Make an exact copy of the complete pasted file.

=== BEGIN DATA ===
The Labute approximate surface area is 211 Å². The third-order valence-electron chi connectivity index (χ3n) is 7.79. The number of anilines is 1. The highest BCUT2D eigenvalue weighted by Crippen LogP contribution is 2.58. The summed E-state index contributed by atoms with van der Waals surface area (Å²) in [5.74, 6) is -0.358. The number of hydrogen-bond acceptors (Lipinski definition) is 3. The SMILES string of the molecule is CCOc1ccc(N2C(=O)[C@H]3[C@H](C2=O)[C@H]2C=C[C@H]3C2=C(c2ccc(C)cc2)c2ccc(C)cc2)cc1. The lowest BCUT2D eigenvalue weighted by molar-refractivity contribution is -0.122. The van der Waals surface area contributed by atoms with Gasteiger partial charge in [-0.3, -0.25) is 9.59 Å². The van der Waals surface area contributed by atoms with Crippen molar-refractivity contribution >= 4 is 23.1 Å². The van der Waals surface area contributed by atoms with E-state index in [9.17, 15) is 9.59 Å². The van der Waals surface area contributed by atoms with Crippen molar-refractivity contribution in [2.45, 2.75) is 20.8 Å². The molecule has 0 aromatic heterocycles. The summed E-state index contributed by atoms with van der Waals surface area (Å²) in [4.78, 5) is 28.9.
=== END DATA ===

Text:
The Labute approximate surface area is 211 Å². The third-order valence-electron chi connectivity index (χ3n) is 7.79. The number of anilines is 1. The highest BCUT2D eigenvalue weighted by Crippen LogP contribution is 2.58. The summed E-state index contributed by atoms with van der Waals surface area (Å²) in [5.74, 6) is -0.358. The number of hydrogen-bond acceptors (Lipinski definition) is 3. The SMILES string of the molecule is CCOc1ccc(N2C(=O)[C@H]3[C@H](C2=O)[C@H]2C=C[C@H]3C2=C(c2ccc(C)cc2)c2ccc(C)cc2)cc1. The lowest BCUT2D eigenvalue weighted by molar-refractivity contribution is -0.122. The van der Waals surface area contributed by atoms with Gasteiger partial charge in [-0.3, -0.25) is 9.59 Å². The van der Waals surface area contributed by atoms with Crippen molar-refractivity contribution >= 4 is 23.1 Å². The van der Waals surface area contributed by atoms with E-state index in [9.17, 15) is 9.59 Å². The van der Waals surface area contributed by atoms with Crippen molar-refractivity contribution in [2.45, 2.75) is 20.8 Å². The molecule has 0 aromatic heterocycles. The summed E-state index contributed by atoms with van der Waals surface area (Å²) in [4.78, 5) is 28.9.